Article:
Regardless of the story’s content there is never any attempt to try to explain or question why it was written other than as a clear attempt on the part of the author to demonstrate loyalty.  I never respond to these emails in large part because there are only so many hours in the day; it would be more accurate to say that the authors of these emails are probably not really interested in what I have to say anyway.  I’ve said before and it is worth repeating that in the context of the debate over so-called black Confederates the biggest problem is the lack of any serious historical scholarship on the subject.  Most of the people who argue or debate these issues have little ability in interpreting historical sources.  This is especially the case when handling postwar sources.  Stories or images that seem to point to the presence of blacks in Confederate ranks are taken as sufficient proof in individual cases.  As many of you know these same people debate the numbers; some say a few hundred and some even go beyond 50,000.

It would be one thing if simple service in the ranks was the goal of those who push this silly line of argument, but that would be incomplete without the interpretive push of demonstrating that service somehow meant loyalty or allegiance to the Confederate cause.  The real goal is to distance the Confederate experience from slavery and race, which was in fact part of the agenda of the Lost Cause movement by the turn of the century.

The problem is that black Southerners understood this all too well, and in the same way that they manipulated slaveowners during the antebellum period to advance their interests (ala Genovese) they did so late in the century as a way to maintain or preserve the last vestiges of civil rights and other freedoms gained during Reconstruction.  The image of the loyal slave and/or black Confederate may have been used by black Southerners as a survival tool as states like Virginia revised their constitutions and began passing Jim Crow laws, which would eventually disfranchise the largest percentages of black Southerners.   One of the best examples of this can be seen in the career of Giles B. Jackson, a black attorney who lived in Richmond, Virginia.

Giles B. Jackson was born a slave in Goochland County in 1853 and moved to Richmond after the war.  Following the war Jackson worked as a servant for John Stewart of Brook Hill who was the father-in-law of Joseph Bryan, the editor of the Richmond Dispatch.  Stewart’s wife taught Jackson to read, which eventually led to a position in a white law firm, probably as a clerk or servant.  William H. Beveridge, who was a supporter of William Mahone and the Readjusters, recognized his abilities and took Jackson on as a student; this led to his admittance to the Richmond bar in 1887.  Jackson proved to be a talented and successful lawyer whose connections were extensive in the Richmond area.  He served as an attorney for the True Reformers and organized the Negro Exhibit at the 1807 Jamestown Exhibit.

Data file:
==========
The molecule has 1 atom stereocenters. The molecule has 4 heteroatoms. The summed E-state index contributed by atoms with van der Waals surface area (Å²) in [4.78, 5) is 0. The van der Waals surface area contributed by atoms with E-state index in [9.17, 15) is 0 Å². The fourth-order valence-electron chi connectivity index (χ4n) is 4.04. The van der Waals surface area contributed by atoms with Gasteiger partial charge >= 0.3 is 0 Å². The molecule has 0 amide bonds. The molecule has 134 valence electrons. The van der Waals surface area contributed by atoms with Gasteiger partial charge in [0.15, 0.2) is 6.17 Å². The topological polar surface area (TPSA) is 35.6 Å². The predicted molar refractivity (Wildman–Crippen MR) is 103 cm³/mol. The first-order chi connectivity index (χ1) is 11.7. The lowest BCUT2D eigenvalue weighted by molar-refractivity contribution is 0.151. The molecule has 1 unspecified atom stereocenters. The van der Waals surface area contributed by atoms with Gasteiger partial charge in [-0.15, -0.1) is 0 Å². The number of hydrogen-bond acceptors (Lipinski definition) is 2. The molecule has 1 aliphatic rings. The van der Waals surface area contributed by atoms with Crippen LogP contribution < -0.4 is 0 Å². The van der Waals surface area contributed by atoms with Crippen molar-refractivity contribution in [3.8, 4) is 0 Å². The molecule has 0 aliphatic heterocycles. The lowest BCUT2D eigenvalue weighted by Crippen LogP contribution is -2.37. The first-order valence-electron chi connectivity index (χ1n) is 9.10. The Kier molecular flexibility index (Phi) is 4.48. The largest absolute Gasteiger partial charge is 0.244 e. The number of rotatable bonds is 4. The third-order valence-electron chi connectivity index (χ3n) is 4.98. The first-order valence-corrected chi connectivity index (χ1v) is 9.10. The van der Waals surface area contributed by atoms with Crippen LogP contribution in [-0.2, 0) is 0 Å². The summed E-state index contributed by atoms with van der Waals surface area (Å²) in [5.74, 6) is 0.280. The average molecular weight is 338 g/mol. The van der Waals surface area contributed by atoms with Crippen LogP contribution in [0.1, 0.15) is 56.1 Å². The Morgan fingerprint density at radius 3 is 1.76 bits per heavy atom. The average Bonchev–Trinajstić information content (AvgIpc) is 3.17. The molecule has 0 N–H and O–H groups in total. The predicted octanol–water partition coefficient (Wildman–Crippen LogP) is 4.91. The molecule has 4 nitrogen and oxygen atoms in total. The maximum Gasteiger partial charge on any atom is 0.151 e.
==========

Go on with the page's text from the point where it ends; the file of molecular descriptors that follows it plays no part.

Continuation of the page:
Jackson’s private papers and public speeches reflect a keen awareness of how to gain favor with powerful white Richmonders at a time when blacks were losing the political ground gained during the Readjuster years.  Stories that highlighted black loyalty to the Confederacy and peaceful race relations were Jackson’s way of resisting this change for as long as possible.  Jackson’s account of the origin of Jackson Ward in Richmond is a perfect example: According to Jackson, Ulysses S. Grant was so pleased to find a “white folks’ nigger” (as he described himself) that the famous Union general named the ward for him.  He also told of being Fitzhugh Lee’s body servant during the Civil War and of tending Robert E. Lee’s horse.  Given his age during the war this is very unlikely.  Other prominent black Richmonders such as John Mitchell Jr. thought they understood why Jackson told these stories.  Mitchell and others, however, refused to play this game and instead took a stronger stance against the political changes taking place within the Commonwealth by the early twentieth century.

We need to understand how these stories functioned at the turn of the century.  Were they straightforward attempts on the part of black Southerners to link themselves to the memory of the Confederacy – a cause that they themselves served with pride?  Perhaps they were or perhaps we need to take one step back and try to understand these accounts within the changing political and racial boundaries that shaped the postwar South.

One final comment.  The challenge for those who claim such strong support for the Confederacy from black Southerners is to demonstrate why black Americans have become so alienated from our Civil War culture today.  Individuals like H.K. Edgerton parading through the South with a Confederate flag doesn’t tell us much of anything.  Again, most of these stories about so-called black Confederates are told by whites and this  needs to be explained.   I have suggested that these stories probably tell us more about the steps that black Americans took throughout the postwar period to preserve the freedoms gained as a result of the Civil War in a society that increasingly came to be defined once again around a white racial hierarchy.